Look Into My Eyes - Horizontal Gaze Nystagmus

posted by on Friday, May 23, 2008

The first of three standardized field sobriety tests for operating while intoxicated investigations is called the Horizontal Gaze Nystagmus test. The majority of people charged with drunk driving present to the attorneys office claiming to have passed this test because as far as they were aware, they were able to properly follow the officers pen or finger throughout this test. Unfortunately, an individuals ability to follow the stimulus is not the primary concern of this test. While it is necessary to follow the stimulus for the officer to correctly administer and interpret the test results, the officer is looking for much more.

This test is designed to look for and detect the presence of Gaze Nystagmus in the human eye. "Nystagmus" although a complicated sounding word simply means the involuntary jerking of the eye. Nystagmus occurs in every human's eyes all the time however, it is not normally observable under normal circumstances. The theory underlying this test is that when someone has consumed excessive amounts of alcohol the "jerking" of the eye becomes more pronounced and sustained and is visible to another human eye when the eye is manipulated in various ways. This field sobriety test is the only field sobriety test that has any background in science of medicine. However, there are a number of different problems with the use of the Horizontal Gaze Nystagmus test in criminal prosecutions that should be noted.

First, there are over 45 different medically and legally recognized causes of conditions in the eye that can simulate Horizontal Gaze Nystagmus. Officers are not trained to detect and differentiate between Horizontal Gaze Nystagmus and any of the other conditions in the eye that may cause the eye to involuntarily twitch or jerk. Officers ARE trained however that different environmental factors can cause Nystagmus even absent the consumption of alcohol by the individual being tested. One such phenomenon is known as Optokinetic Nystagmus which can be caused by rotating lights or rapidly moving traffic in close proximity to the individual being tested. What is present in the majority of drunk driving arrests? That is correct, traffic passing in close proximity and police vehicles with their overhead rotating lights activated.

Second, a number of common prescription medications such as Cerebryx and Dilantin have Nystagmus listed as a potential side effect. It is important to notify your attorney if you were taking any prescription medications at the time of your arrest. You can also check for yourself at http://www.fda.gov/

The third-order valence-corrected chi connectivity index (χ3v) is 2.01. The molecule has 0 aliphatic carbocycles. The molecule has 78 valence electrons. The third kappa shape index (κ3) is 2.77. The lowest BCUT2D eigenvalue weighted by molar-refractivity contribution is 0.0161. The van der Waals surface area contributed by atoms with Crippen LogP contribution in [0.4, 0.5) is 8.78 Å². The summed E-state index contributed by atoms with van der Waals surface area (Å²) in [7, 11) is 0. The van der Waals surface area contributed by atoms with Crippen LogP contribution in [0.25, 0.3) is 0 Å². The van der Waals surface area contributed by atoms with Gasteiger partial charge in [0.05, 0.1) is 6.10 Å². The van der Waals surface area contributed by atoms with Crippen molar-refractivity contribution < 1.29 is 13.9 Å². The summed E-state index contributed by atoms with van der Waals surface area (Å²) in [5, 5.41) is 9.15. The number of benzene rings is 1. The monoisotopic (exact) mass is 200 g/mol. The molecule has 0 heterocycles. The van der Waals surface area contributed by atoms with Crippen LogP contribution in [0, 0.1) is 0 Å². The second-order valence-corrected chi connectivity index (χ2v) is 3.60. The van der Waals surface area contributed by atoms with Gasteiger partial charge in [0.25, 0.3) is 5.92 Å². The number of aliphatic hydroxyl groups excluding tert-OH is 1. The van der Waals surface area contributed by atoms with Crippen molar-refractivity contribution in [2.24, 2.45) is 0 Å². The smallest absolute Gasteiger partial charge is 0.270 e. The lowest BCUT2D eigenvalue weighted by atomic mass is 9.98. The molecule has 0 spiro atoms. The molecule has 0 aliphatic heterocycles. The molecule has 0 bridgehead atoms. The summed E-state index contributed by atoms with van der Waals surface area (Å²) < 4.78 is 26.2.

Third, the large majority of all police officers do not administer the test correctly and fail to follow the standardized procedures and protocols. There are very specific standardized procedures and protocols for the administration of this test that must be followed for the test results to have any validity or reliability per the officers own training manuals. This author can count on one hand the number of Horizontal Gaze Nystagmus Tests that he has observed actually been conducted correctly.

Finally, there is no independent objective verification available in this type of test to determine whether or not the officer actually is observing Nystagmus as alleged. Officers will claim the individual scored 6 out of the 6 possible cues thus "failing" this test miserably. . . . prove him wrong. There is no video camera that is zoomed up into the tested person's eyes and whether or not Nystagmus is actually present can not be objectively challenged. Even the most talented DUI attorney is stuck attacking the manner in which the test is administered as opposed to showing a jury that the objective evidence establishes Nystagmus was not present. While this can an often times if very effective, there is no substitute for objective video evidence showing that what the officer claims to have observed was not present.

In conclusion, an individual submitting to the Horizontal Gaze Nystagmus test is completely at the mercy of the officer administering the test to administer and interpret the test correctly and truthfully. The officer already thinks that the test subject is potentially under the influence of alcohol which is why the test is being administered in the first place. Why put yourself in that precarious position when, in the State of Iowa, you have the absolute right to refuse field sobriety testing. You do not lose your driving privileges for refusing field sobriety testing. You may be arrested and taken to jail but chances are if you submit to these tests you will be arrested anyway. If you really think about it, you could take all the field sobriety tests, blow below the legal limit on the preliminary breath test, and still be arrested and taken to jail for the night. Know your rights, exercise your rights, preserve your freedom!